Meunier suffered several cuts across his head and chest before he managed to escape the bear’s grip. He called 911 and was rushed to a local hospital, where he received 41 stitches.

“I don’t think it’s very deep, but it’s an 8 inch cut,” Meunier said, describing the gash across his cheek to FOX4.

Though Meunier anticipates a slow and painful recovery, the man says he’s grateful the outcome wasn’t worse.

“I’m just happy to be alive,” Meunier said. “It could’ve been a totally different story.”

Meunier said he saw three other bears along with the one that attacked him.

Several neighbors told FOX4 they’ve recently spotted a mother bear and her cubs roaming around the apartment complex.

“Any bear to me is big, but I have to say this one here is probably between 250 to 300 pounds,” neighbor Kirk Amerine said. “She’s had three cubs around with her.”

Bear sightings aren’t uncommon in Florida. There are about 4,050 black bears statewide, according to a 2015 report from the FWC.

But the FWC said it’s “very rare” for bears to attack humans.

And about 31 percent of all bear-related calls from 2000 to 2016 have involved a bear rummaging through garbage, the report stated. Meunier’s neighbors believe that’s the reason why this particular group of bears has been circling their complex.

“We use these old trash bins, and they should be inside the garage, but they are not,” resident David Johnson told WFTX. “Therefore, any trash that’s left out is a free meal for the mother bear and her cubs.”

In response to the attack, the FWC said it placed two traps in the area with the hopes of catching and relocating the bears.

“Public safety is paramount to the FWC, and we take this incident and all human-bear conflicts very seriously,” Dave Telesco, the FWC’s bear management program coordinator, said in an emailed statement to Fox News. “We have been and will continue to work with this community and others to reduce human-bear contact!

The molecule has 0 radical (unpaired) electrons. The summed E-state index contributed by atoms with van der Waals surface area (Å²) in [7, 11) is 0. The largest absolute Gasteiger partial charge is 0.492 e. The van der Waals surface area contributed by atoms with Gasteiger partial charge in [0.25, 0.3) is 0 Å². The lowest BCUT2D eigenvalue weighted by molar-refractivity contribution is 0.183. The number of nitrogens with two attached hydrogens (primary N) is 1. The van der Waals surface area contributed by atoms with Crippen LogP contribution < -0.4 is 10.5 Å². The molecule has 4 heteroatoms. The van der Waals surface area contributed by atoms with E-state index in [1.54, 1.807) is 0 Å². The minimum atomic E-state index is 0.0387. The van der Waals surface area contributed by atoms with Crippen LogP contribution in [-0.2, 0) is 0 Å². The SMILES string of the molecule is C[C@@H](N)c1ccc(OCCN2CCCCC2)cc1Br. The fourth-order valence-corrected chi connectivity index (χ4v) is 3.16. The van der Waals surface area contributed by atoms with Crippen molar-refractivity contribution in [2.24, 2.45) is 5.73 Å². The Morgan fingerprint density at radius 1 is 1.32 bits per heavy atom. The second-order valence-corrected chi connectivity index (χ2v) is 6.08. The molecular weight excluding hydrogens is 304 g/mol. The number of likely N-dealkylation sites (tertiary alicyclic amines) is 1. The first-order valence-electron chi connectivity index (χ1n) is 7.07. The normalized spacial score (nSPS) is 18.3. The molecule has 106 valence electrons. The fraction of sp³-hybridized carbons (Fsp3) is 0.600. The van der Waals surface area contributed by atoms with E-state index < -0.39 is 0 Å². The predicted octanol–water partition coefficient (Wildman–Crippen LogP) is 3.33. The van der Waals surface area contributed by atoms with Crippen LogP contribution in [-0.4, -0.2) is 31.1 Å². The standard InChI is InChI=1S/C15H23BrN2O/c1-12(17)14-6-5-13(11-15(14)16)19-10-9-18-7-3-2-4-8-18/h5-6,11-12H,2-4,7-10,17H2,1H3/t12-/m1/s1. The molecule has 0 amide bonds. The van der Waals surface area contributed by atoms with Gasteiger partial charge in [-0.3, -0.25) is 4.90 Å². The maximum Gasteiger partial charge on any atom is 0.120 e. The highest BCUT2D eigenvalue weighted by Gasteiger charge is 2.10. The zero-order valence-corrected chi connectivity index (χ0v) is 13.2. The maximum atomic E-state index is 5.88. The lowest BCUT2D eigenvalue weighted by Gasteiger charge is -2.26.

Man Cave Reborn!

January 3rd, 2018

This past spring our sump pump messed up and during an May record rainstorm our basement flooded.  That is where my “man cave” was located, and where most of the damage was.  The walls were insulated, with a layer of dry wall next, and then some very expensive wood paneling! Couches, love seat, lazy boy, 48 inch big screen T.V. and wild game mounts!  Lots of wild game mounts! We had a $10,000 dollar flood insurance policy which “maxed” out due to all the damage to that room and my storage/laundry room!

There was no way I was going to fix (replace) everything with $10,000 dollars if I called in contractors, so I decided to do the work myself, in hopes of staying within the insurance amount.

Wet insulation, drywall, paneling, carpet, furniture all needed to be replaced.  Mounts had to be cleaned and put in storage while I worked on the remodel.  Paintings and other wall hanging had to be cleaned and stored as well.

I have been working on this project for the past 7 months and was at “crunch” time just a few days before Christmas.  A new vinyl wood plank floor had been installed by my son-in-law Glen Pafford, but the carpeting for the stairs and hallway still needed to be laid down!  On the walls I had chozen to got with 6″ tongue and groove pine which totally changed the former looks of the room.

Christmas has always been held at our house and the gift sharing is done in the basement where we have a little more room for the 23 who would be there. Glen finished the carpet two days before Christmas, and as you will see the project turned out very nicely, and right on budget.  It certainly helped that I was able to do all (except flooring) the work myself!